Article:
Freshman achieves prestigious Eagle Scout ranks

Long hopes to mentor his troop-mates as they attempt to reach they achieve Eagle status.

courtesy of Liam Long

Long hopes to mentor his troop-mates as they attempt to reach they achieve Eagle status.

It is a coveted award representative of a boy scout’s honor in his actions towards others and his community. It is an award so dignified that it takes an average scout  17 years to achieve. With only four percent of scouts ever fulfilling the requirements of going up seven ranks, earning 21 merit badges, developing a project with a minimum of 150 man hours, and much more, becoming an Eagle Scout is feat in the eyes of most. While most scouts struggle to earn the award just as their 18th birthday creeps over the horizon, freshman Liam Long won’t have to worry. He just earned the highest scout rank in August.

Since the average age of scouts who earn the rank of Eagle is 18, Long’s feat of achieving the rank at age 14 is remarkable. “I achieved Eagle so early because I saw the people in my troop achieving it a day before their 18th birthday and making it a final part of their scouting career. This inspired me to be the youngest Eagle Scout in my [268th] troop and to then help others in my troop achieve the rank by being an active Eagle,” said Long.

Throughout his scout career, Long has found and pursued diverse interests. Though metalwork and welding may be what he’s working on next, he has dabbled in a vast number of activities through his achievement of earning an astounding 33 merit badges-some of which can take close to a year to complete on their own. “I really loved the Scuba merit badge because I was PADI certified, but my real favorite was the Hiking merit badge because I got that at Philmont Scout Ranch in New Mexico. I hiked 70 miles with my crew up and down mountains at almost 12,000 feet!” said Long.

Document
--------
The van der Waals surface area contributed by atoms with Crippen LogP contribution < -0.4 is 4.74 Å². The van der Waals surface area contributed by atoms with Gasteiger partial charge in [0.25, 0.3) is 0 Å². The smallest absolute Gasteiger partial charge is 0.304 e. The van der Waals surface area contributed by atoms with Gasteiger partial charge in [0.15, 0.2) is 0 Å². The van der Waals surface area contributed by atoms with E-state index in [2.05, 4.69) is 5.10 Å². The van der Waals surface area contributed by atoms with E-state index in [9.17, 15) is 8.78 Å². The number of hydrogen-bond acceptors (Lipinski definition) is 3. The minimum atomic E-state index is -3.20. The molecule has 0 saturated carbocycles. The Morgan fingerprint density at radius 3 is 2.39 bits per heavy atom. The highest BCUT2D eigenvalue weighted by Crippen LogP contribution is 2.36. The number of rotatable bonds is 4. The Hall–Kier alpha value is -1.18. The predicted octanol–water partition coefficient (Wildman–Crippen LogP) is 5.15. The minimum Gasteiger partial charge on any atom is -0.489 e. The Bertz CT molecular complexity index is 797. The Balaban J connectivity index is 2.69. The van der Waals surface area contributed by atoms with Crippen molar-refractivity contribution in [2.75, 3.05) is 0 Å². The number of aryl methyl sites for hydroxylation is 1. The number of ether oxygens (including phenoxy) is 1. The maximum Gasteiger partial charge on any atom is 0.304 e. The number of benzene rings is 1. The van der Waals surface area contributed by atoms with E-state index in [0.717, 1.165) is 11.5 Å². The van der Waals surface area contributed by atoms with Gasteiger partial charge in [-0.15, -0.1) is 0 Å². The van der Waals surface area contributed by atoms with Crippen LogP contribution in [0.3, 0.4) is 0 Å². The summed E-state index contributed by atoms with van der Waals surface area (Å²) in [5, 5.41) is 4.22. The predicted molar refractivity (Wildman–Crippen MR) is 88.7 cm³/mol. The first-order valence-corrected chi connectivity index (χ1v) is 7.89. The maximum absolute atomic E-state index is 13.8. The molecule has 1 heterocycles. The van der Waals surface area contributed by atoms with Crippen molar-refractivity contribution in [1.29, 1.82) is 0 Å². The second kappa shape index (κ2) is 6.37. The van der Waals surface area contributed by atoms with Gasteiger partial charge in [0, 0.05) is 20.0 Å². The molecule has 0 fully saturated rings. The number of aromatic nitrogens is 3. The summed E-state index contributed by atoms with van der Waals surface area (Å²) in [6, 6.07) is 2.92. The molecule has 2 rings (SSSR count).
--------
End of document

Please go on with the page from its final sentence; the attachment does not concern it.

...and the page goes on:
However, the pinnacle of his achievements lay within all the requirements of becoming an Eagle Scout: the project. This daunting undertaking requires extensive research, must benefit an organization or a community, and the scout must demonstrate strong leadership ability throughout the project. “I designed and built, with the help of my troop, five two-tiered shelves for the local food shelf, PRISM. I was volunteering at PRISM for RKVC and I noticed that they didn’t have any way to display the produce so I came up with that idea,” said Long.

This is no easy task, as a scout must do extensive planning and meet with an Eagle advisor on a regular basis to make sure the process is going smoothly, which it rarely does. Setbacks are a part of the experience and serve as essential, though infuriating, teaching points-Long’s being paint stains on his dad’s newly sealed asphalt. “The most challenging part of the whole process was keeping track of all the requirements and making sure everything was moving forward. It is easy to get stuck,” said Long.

With many scouts earning their Eagle Scout so late in their scouting career, few are able to remain active in their troops once they reach age 18. This means that experienced scouts won’t be able to help the younger ones earn merit badges and advance ranks in the troop, but Long will be able to remain active in Troop 268 for a long time. “I want the younger scouts to see an Eagle who doesn’t just age out but one who can encourage them and be a part of the troop,” said Long.